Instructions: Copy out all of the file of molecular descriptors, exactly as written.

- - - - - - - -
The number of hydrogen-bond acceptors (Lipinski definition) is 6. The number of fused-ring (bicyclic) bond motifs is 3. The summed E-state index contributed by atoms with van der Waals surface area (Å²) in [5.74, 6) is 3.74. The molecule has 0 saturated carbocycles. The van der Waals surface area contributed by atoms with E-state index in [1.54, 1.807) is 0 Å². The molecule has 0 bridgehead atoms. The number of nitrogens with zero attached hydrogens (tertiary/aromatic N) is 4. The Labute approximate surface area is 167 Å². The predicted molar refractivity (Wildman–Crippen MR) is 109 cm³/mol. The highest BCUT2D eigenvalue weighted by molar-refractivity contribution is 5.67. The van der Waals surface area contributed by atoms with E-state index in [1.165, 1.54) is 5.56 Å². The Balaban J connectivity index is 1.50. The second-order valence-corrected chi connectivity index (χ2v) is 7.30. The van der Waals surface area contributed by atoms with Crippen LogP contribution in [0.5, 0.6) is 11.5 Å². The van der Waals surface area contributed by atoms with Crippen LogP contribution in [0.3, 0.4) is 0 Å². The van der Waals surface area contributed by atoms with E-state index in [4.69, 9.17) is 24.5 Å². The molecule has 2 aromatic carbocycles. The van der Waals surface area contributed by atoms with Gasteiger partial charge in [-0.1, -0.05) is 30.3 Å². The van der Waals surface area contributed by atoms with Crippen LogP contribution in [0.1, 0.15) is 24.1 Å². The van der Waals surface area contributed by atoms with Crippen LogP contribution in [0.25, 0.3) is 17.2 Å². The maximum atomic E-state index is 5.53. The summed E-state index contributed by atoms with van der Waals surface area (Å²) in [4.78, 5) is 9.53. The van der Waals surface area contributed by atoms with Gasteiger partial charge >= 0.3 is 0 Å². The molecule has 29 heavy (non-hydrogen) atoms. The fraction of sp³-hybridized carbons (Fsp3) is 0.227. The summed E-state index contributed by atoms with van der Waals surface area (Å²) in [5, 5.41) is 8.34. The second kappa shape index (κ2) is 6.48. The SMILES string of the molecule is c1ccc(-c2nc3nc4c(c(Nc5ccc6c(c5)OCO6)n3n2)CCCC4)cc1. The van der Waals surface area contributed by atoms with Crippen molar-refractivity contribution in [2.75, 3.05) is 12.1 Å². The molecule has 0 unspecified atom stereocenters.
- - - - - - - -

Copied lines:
The number of hydrogen-bond acceptors (Lipinski definition) is 6. The number of fused-ring (bicyclic) bond motifs is 3. The summed E-state index contributed by atoms with van der Waals surface area (Å²) in [5.74, 6) is 3.74. The molecule has 0 saturated carbocycles. The van der Waals surface area contributed by atoms with E-state index in [1.54, 1.807) is 0 Å². The molecule has 0 bridgehead atoms. The number of nitrogens with zero attached hydrogens (tertiary/aromatic N) is 4. The Labute approximate surface area is 167 Å². The predicted molar refractivity (Wildman–Crippen MR) is 109 cm³/mol. The highest BCUT2D eigenvalue weighted by molar-refractivity contribution is 5.67. The van der Waals surface area contributed by atoms with E-state index in [1.165, 1.54) is 5.56 Å². The Balaban J connectivity index is 1.50. The second-order valence-corrected chi connectivity index (χ2v) is 7.30. The van der Waals surface area contributed by atoms with Crippen LogP contribution in [0.5, 0.6) is 11.5 Å². The van der Waals surface area contributed by atoms with Crippen LogP contribution in [0.3, 0.4) is 0 Å². The van der Waals surface area contributed by atoms with E-state index in [4.69, 9.17) is 24.5 Å². The molecule has 2 aromatic carbocycles. The van der Waals surface area contributed by atoms with Gasteiger partial charge in [-0.1, -0.05) is 30.3 Å². The van der Waals surface area contributed by atoms with Crippen LogP contribution in [0.1, 0.15) is 24.1 Å². The van der Waals surface area contributed by atoms with Crippen LogP contribution in [0.25, 0.3) is 17.2 Å². The maximum atomic E-state index is 5.53. The summed E-state index contributed by atoms with van der Waals surface area (Å²) in [4.78, 5) is 9.53. The van der Waals surface area contributed by atoms with Gasteiger partial charge >= 0.3 is 0 Å². The molecule has 29 heavy (non-hydrogen) atoms. The fraction of sp³-hybridized carbons (Fsp3) is 0.227. The summed E-state index contributed by atoms with van der Waals surface area (Å²) in [5, 5.41) is 8.34. The second kappa shape index (κ2) is 6.48. The SMILES string of the molecule is c1ccc(-c2nc3nc4c(c(Nc5ccc6c(c5)OCO6)n3n2)CCCC4)cc1. The van der Waals surface area contributed by atoms with Crippen molar-refractivity contribution in [2.75, 3.05) is 12.1 Å². The molecule has 0 unspecified atom stereocenters.